10

Mergesort: mathematical analysis Proposition. Mergesort uses ~ N lg N compares to sort any array of size N. Def. T(N) = number of compares to mergesort an array of size N. = T(N / 2) + T(N / 2) + N

left half right half merge

• • • •

Mergesort recurrence. T(N) = 2 T(N / 2) + N for N > 1, with T(1) = 0. Not quite right for odd N. Same recurrence holds for many divide-and-conquer algorithms.

Solution. T(N) ~ N lg N. For simplicity, we'll prove when N is a power of 2. True for all N. [see COS 340]

11

**Mergesort recurrence: proof 1 Mergesort recurrence. T(N) = 2 T(N / 2) + N for N > 1, with T(1) = 0. Proposition. If N is a power of 2, then T(N) = N lg N. Pf.
**

T(N)

N

= N

T(N/2)

T(N/2)

2 (N/2)

= N

T(N/4)

T(N/4)

T(N/4)

T(N/4)

4 (N/4) ...

= N

lg N T(N / 2k)

2k (N/2k) ...

= N

T(2)

T(2)

T(2)

T(2)

T(2)

T(2)

T(2)

T(2)

N/2 (2)

= N N lg N

12

**Mergesort recurrence: proof 2 Mergesort recurrence. T(N) = 2 T(N / 2) + N for N > 1, with T(1) = 0. Proposition. If N is a power of 2, then T(N) = N lg N. Pf.
**

T(N) = 2 T(N/2) + N given divide both sides by N algebra apply to first term apply to first term again

T(N) / N = 2 T(N/2) / N + 1 = T(N/2) / (N/2) + 1 = T(N/4) / (N/4) + 1 + 1 = T(N/8) / (N/8) + 1 + 1 + 1 ... = T(N/N) / (N/N) + 1 + 1 + ... + 1 = lg N

stop applying, T(1) = 0

13

Mergesort recurrence: proof 3 Mergesort recurrence. T(N) = 2 T(N / 2) + N for N > 1, with T(1) = 0. Proposition. If N is a power of 2, then T(N) = N lg N.

• • •

Pf. [by induction on N] Base case: N = 1. Inductive hypothesis: T(N) = N lg N. Goal: show that T(2N) = 2N lg (2N).

T(2N) = 2 T(N) + 2N = 2 N lg N + 2 N = 2 N (lg (2N) - 1) + 2N = 2 N lg (2N)

given inductive hypothesis algebra QED

14

Mergesort analysis: memory Proposition G. Mergesort uses extra space proportional to N. Pf. The array aux[] needs to be of size N for the last merge.

two sorted subarrays merged array

E A

E E

G E

M E

O E

R G

R L

S M

A M

E O

E P

L R

M R

P S

T T

X X

Def. A sorting algorithm is in-place if it uses O(log N) extra memory. Ex. Insertion sort, selection sort, shellsort.

Challenge for the bored. In-place merge. [Kronrud, 1969]

15

Mergesort: practical improvements Use insertion sort for small subarrays. Mergesort has too much overhead for tiny subarrays. Cutoff to insertion sort for ≈ 7 elements.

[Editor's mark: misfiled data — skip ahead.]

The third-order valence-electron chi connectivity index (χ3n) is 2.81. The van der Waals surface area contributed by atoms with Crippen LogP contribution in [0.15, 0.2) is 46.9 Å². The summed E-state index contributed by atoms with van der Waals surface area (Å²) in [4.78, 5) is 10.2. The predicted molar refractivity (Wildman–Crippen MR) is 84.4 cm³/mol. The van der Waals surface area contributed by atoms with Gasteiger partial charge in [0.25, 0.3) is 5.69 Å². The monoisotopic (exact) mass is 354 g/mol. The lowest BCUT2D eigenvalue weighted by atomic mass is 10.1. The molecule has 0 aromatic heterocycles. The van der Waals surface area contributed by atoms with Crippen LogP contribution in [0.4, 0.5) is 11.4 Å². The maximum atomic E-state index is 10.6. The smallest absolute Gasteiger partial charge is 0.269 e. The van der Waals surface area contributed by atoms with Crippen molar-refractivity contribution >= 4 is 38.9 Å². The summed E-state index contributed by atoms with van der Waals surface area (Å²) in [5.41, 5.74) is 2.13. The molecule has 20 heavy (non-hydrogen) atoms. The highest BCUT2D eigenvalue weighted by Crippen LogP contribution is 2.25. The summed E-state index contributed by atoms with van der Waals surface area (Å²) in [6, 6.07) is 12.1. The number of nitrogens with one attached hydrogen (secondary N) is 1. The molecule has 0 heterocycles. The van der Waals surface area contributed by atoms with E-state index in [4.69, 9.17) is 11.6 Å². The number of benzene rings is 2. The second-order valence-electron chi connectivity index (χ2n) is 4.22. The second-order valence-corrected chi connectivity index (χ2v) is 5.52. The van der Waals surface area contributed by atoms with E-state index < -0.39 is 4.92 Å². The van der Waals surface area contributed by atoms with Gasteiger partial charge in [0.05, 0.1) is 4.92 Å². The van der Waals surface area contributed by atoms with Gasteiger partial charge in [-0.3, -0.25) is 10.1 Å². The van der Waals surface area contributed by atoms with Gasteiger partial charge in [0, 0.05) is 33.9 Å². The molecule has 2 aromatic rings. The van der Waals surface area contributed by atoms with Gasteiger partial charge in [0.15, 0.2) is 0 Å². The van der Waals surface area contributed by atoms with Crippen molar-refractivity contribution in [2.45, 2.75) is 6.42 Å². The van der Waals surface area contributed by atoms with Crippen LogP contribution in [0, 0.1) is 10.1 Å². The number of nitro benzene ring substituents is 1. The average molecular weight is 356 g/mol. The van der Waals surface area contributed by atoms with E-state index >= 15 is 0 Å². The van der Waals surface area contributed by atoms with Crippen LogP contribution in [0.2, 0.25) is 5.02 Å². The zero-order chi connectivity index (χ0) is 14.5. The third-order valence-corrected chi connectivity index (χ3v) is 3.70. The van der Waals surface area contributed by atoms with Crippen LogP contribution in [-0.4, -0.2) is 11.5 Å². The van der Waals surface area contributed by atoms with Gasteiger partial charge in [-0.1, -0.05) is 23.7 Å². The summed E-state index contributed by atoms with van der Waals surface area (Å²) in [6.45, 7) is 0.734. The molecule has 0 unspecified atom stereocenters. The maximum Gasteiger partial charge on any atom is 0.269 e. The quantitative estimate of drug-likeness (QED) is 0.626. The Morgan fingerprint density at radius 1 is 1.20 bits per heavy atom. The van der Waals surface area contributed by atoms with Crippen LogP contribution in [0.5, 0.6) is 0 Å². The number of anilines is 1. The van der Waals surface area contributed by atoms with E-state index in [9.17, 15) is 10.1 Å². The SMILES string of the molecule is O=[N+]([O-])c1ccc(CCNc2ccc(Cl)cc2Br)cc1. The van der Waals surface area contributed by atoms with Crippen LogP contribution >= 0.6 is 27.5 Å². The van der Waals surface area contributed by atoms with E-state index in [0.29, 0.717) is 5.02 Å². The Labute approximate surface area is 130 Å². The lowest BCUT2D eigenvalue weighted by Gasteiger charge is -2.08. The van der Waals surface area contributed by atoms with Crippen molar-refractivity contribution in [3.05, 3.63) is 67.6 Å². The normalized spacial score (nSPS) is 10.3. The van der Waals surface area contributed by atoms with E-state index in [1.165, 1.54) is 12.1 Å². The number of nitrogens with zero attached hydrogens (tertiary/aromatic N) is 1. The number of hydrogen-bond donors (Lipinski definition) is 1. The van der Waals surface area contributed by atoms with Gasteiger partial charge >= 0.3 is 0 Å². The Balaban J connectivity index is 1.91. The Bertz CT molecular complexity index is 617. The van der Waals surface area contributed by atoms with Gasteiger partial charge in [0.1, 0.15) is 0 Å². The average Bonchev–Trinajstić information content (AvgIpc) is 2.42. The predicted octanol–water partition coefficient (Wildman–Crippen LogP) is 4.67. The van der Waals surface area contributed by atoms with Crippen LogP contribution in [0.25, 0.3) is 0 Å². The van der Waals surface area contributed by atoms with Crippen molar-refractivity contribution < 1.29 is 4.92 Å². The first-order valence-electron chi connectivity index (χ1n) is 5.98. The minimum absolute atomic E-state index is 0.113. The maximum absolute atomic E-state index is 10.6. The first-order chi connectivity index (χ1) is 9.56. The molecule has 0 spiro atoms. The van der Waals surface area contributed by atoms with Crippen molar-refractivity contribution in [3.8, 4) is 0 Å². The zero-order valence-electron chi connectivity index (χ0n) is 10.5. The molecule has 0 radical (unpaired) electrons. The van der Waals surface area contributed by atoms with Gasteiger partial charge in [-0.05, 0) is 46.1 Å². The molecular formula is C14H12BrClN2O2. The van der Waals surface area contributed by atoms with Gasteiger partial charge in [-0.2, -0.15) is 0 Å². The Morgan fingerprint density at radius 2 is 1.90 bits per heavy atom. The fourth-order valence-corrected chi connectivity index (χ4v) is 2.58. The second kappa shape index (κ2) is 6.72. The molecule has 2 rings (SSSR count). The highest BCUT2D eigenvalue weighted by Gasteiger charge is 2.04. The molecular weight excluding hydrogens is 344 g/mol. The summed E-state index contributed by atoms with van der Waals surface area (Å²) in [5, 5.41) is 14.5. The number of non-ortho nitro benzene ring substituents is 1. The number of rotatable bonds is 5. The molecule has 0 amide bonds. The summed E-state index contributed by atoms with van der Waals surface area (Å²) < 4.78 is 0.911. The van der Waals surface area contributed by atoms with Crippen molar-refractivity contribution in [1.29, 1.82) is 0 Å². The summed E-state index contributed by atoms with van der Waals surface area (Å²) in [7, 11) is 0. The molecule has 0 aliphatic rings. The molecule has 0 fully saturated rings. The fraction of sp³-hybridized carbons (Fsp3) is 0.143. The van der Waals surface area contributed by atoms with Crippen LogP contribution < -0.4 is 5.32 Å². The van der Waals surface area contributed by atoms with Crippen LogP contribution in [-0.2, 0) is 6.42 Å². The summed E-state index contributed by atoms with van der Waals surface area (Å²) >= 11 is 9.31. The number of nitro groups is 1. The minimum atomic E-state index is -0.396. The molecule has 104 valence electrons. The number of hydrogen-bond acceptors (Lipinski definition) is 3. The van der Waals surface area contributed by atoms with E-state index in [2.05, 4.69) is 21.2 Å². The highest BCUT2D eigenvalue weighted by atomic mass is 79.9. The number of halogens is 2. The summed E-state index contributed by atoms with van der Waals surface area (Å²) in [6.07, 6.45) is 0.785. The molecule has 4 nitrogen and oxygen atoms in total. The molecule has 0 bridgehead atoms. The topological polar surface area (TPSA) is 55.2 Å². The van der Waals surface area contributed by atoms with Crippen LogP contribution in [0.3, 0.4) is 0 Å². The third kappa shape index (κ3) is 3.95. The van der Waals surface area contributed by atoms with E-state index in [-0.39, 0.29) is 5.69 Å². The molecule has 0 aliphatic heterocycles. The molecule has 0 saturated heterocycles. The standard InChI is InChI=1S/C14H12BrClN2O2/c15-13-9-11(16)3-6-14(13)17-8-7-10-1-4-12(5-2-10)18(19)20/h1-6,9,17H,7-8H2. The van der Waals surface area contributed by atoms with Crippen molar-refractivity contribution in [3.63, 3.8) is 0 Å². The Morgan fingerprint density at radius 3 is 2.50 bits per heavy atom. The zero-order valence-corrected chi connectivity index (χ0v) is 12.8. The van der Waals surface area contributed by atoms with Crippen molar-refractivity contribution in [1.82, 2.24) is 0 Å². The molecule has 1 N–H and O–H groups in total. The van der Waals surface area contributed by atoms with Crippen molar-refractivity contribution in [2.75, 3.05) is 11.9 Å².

• • • •

Stop if already sorted. Is biggest element in first half ≤ smallest element in second half? Helps for nearly ordered lists.

biggest element in left half ≤ smallest element in right half

two sorted subarrays merged array

A A

E E

E E

E E

E E

G G

L L

M M

M M

O O

P P

R R

R R

S S

T T

X X

Eliminate the copy to the auxiliary array. Save time (but not space) by switching the role of the input and auxiliary array in each recursive call. Ex. See Program 8.4 or Arrays.sort().

16

Bottom-up mergesort Basic plan. Pass through array, merging subarrays of size 1. Repeat for subarrays of size 2, 4, 8, 16, ....

a[i] 7 8 R T R T R T R T R T S E S E S A S A R T S T S A S A S T S A M M

• •

lo

m

hi

merge(a, 0, 0, 1) merge(a, 2, 2, 3) merge(a, 4, 4, 5) merge(a, 6, 6, 7) merge(a, 8, 8, 9) merge(a, 10, 10, 11) merge(a, 12, 12, 13) merge(a, 14, 14, 15) merge(a, 0, 1, 3) merge(a, 4, 5, 7) merge(a, 8, 9, 11) merge(a, 12, 13, 15) merge(a, 0, 3, 7) merge(a, 8, 11, 15) merge(a, 0, 7, 15)

0 M E E E E E E E E E E E E E E A

1 E M M G G E E E E G G E E E E E

2 R R G M M G G G G M M G G G G E

3 G G R R R M M M M R R M M M M E

4 E E E E E O O O O E E O O O O E

5 S S S S S R R R R S O R R R R G

6 O O O O O R R R R O R R R R R L

9 10 11 12 13 14 15 E X A M P L E E X A M P L E E X A M P L E E X A M P L E E X A M P L E T X A M P L E T A X M P L E E T X M P L E E T X M P E L E X A M P L E E X A M P L E E T X M P L E E T X E L M P E X A M P L E E E L M P T X O P R R S T X

Trace of merge results for bottom-up mergesort

**Bottom line. No recursion needed!
**

17

Bottom-up mergesort: Java implementation

public class MergeBU { private static Comparable[] aux; private static void merge(Comparable[] a, int lo, int m, int hi) { /* as before */ } public { int aux for static void sort(Comparable[] a) N = a.length; = new Comparable[N]; (int m = 1; m < N; m = m+m) for (int i = 0; i < N-m; i += m+m) merge(a, i, i+m, Math.min(i+m+m, N));

} }

Bottom line. Concise industrial-strength code, if you have the space.